Most of the familiar VIFF categories from past years are back for the online festival for this year, including Altered States. The first Altered States film I saw was the locally-filmed The Curse Of Willow Song. It was something else.
Willow Song is a troubled girl. The daughter of Chinese immigrants who both passed away, she was addicted to drugs and followed in her older brother Mission’s footsteps to live a life of crime to survive. Manual labor wasn’t enough for her. Only the arson she committed landed her a prison sentence. She’s done her time, but she spends her time in a detention centre in Vancouver as she works to build her life. Her one friend is Flea, another girl at the detention centre. Flea appears to be the only one she can trust right now. Willow is not allowed to see any close family, especially her brother, for fear she will return to her addiction and criminal ways.
It is very hard for Willow to reintegrate back into society. One labor job that appeared to have steady work ended as the boss accepted an opportunity in Edmonton. The detention centre doesn’t seem to be working well to help her get back on her feet. The society she’s around has a contemptuous look at young Asian-American females. On top of that Wolf, the pusher from the place she burns down, keeps harassing her how much she owes him.
She gets relief when she least expects it from Dani: a figure from her past. Dani has found a place for Willow to live all the way out in Surrey in an abandoned warehouse area that has common housing amenities. There, Willow is able to have a set-up similar to that of a comfortable home. There’s just one thing. When Willow sleeps at night, there appears to be something dark and mysterious growing on the walls.
Despite her new shelter, Willow knows she still has issues to deal with. She still has to reintegrate herself back into society. Also she has to avoid any contact with Mission or Wolf. That’s not an easy thing to do as she tries to get a labor job, but the boss just pays attention to her physical and racial features. He hires her, but drops her after the first day. Obvious sexual harassment. Walking down the streets of East Van, she does bump into Wolf. He hasn’t forgotten her. He still wants the money from her and won’t stop until she does. In addition, she meets up with Flea, but Flea appears to have turned her back on her. The growth on the walls continues to get bigger and bigger.
Soon, Willow’s secret shelter doesn’t stay secret for long. First to know is Mission and his gang where they go to conduct some activities. It’s only after an altercation with others that they go. Flea finds Willow’s whereabouts and they appear to have made peace. Only it turns out Flea gave Wolf the info about her secret place. Wolf and Flea then go over to her place. Wolf is ready to chase her down and kill her. Willow tries to run and hide herself wherever she can, but Wolf is determined. Willow tries to hide herself in a room full of chairs. Wolf is determined to get to her, but something happens to Willow as she’s hiding. When Wolf gets to where she is, Willow has become this monster of black smoke. She can attack Wolf and there’s nothing he can do. Flea tries to search for Wolf, but Willow has a surprise for her.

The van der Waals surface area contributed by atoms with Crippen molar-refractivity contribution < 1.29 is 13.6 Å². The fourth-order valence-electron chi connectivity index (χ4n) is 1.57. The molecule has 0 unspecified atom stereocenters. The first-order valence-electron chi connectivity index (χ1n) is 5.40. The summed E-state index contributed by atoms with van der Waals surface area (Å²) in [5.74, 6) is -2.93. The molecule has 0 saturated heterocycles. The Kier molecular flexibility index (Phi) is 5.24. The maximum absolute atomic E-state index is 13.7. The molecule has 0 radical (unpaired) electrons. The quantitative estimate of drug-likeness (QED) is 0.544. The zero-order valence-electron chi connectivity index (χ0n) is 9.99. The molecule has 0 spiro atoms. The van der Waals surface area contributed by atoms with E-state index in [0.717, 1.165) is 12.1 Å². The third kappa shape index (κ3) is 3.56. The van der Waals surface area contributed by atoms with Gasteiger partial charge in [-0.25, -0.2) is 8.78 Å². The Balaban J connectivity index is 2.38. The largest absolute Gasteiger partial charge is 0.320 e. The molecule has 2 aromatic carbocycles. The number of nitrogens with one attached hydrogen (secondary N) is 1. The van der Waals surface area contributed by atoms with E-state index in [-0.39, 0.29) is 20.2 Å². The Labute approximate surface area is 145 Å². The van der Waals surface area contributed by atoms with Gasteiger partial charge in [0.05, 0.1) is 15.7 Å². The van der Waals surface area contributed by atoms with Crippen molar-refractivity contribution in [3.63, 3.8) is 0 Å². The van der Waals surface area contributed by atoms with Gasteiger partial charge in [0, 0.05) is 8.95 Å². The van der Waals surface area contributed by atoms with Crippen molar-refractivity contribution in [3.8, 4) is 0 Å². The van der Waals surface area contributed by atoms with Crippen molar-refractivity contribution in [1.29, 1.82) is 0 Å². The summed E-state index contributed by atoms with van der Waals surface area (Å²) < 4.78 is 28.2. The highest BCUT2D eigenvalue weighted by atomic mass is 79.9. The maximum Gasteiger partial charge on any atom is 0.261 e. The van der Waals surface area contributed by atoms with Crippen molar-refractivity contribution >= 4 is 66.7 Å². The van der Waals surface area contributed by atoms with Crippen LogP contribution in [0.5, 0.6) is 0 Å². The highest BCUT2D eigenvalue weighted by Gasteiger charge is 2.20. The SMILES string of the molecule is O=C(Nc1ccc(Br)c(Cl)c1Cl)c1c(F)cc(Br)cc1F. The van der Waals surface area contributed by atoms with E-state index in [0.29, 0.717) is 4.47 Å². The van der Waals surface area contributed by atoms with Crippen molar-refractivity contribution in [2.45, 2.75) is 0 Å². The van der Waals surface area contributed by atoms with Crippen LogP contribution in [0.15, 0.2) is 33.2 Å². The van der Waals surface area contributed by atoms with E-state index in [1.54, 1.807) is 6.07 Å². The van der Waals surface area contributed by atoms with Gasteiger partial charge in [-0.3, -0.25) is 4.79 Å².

This is definitely a horror-thriller movie. However it does a lot more. It sends a message about some Asian-Canadians who slip through the cracks of the system. This is in the focus of Willow: a young Asian-Canadian female. She’s orphaned, best at skilled labor, a recovered drug addict, and has been with her brother’s crime ring. Seeing how Willow wants to get back on her feet but the system either failing or falling short does send a message about problems that are out there. What happens to Willow often happens to many other girls too. I guess that’s why it’s shown in black and white. Because of the black and white world Willow lives in.
Another unique element is the thriller aspect of the film. The ending where Willow turns into this bizarre deadly spirit is bizarre to see. I actually read in an interview with director Karen Lam that she mentions of “psychokinesis (PK), where people can create an energy when under extreme stress that resembles a poltergeist.” That’s something unique. This is also the first time I’ve ever seen something like PK in a film, especially used by the protagonist. It was evident that Willow had her PK growing over time as it grew on the walls before her big confrontation with Wolf when it really came out.
This is a great work from writer/director Karen Lam. It’s a film that does keep you intrigued with the protagonist and what will happen next. The film was nominated for ten Leo Awards (BC’s equal to the Oscars) and it won two including Best Director for Lam. It’s well-deserved as this is a film that really succeeds in telling its story and keeping the audience intrigued. Also excellent is the acting of Valerie Tian. She does a good job of playing the protagonist with a troubled past and something supernatural she doesn’t know what to make sense of. Ingrid Nilson is also excellent as the traitorous Flea. She’s good at playing a lot of street girls that will befriend you one minute, then take what you have the next.